All I know is I’ve said no to lots of fun over the years for the price of my morals and I’ve kept my mouth shut when I could have spoken up.  Silence doesn’t change the world.

Do you think gossip is just a harmless piece of fun? or harmful to relationships, friendships and co-workers?

I’d love to hear your take on it.


Lizzie xo




10 thoughts on “Gossip, good or bad?”

  1. In my policing days I gave talks on Gossip and Bullying. I would line 40 children up on the stage and I told the first person something. They then told the next person and so on until the end. At the end the original sentence was so distorted that it was laughable. I asked along the line what they said and it was interesting to see how early in the chain that person had taken it upon themselves to change the words.

    I said that they were just spreading the wrong message which just highlighted how people change words to fit them. It’s not big and it’s not clever. It’s also dangerous.

    The trouble with gossip is there are the gullibles who will believe everything they hear. I once had a supervisor who had nothing but praise for me until she realised I was outshining her, she then mounted a personal attack on me and was happy to tell anyone (and I mean anyone) about how rubbish I was. This caused me untold problems but I didn’t retaliate and I most certainly didn’t warm to those people who had previously been friends, they believed what they were told.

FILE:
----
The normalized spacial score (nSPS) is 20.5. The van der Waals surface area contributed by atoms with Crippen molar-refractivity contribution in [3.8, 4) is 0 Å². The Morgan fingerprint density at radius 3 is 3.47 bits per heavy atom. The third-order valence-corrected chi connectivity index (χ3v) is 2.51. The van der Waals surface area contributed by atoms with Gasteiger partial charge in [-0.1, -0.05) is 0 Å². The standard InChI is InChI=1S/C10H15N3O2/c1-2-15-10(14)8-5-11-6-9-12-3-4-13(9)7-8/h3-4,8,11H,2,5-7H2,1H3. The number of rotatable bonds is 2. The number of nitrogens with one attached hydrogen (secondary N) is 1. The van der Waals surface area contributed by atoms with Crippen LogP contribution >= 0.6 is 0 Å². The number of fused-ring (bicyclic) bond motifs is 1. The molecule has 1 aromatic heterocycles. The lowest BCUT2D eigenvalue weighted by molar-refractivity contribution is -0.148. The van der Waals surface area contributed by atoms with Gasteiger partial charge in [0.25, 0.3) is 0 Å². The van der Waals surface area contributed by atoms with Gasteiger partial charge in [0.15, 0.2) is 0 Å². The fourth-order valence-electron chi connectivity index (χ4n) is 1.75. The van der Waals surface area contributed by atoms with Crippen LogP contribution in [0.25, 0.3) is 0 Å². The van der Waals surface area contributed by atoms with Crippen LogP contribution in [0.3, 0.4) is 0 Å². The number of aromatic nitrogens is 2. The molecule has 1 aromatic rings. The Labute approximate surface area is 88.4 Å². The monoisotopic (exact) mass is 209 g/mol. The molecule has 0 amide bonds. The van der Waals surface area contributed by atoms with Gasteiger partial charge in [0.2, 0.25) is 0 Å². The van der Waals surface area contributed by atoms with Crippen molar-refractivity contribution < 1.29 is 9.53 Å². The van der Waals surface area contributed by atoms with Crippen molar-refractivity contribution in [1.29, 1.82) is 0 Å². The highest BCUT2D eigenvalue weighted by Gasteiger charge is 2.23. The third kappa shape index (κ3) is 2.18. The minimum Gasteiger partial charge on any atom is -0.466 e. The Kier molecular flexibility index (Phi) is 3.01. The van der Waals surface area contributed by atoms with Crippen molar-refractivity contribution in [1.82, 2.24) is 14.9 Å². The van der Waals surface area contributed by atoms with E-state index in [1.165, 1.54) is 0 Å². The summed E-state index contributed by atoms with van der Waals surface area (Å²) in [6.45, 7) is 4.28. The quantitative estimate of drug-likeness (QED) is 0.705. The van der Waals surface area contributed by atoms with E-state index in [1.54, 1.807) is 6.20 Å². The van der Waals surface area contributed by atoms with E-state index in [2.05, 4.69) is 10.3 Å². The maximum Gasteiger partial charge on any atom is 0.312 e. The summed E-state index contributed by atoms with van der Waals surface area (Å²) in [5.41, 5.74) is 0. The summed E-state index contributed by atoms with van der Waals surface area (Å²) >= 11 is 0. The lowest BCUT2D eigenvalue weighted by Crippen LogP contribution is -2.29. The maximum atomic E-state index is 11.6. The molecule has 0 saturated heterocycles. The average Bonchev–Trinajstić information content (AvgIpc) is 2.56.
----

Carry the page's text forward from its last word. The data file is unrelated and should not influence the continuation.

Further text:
That’s why I hate gossiping because it’s one step removed from bullying.

  2. That is such a great point Nellie I had not made that association. It’s so true, and that chinese whispers test highlights that perfectly. Thank you so much for sharing your perspective xo

  3. My pleasure. As a youth offending link officer and schools liaison officer as well as having my own children I have lots of experience and dealings when gossip goes wrong.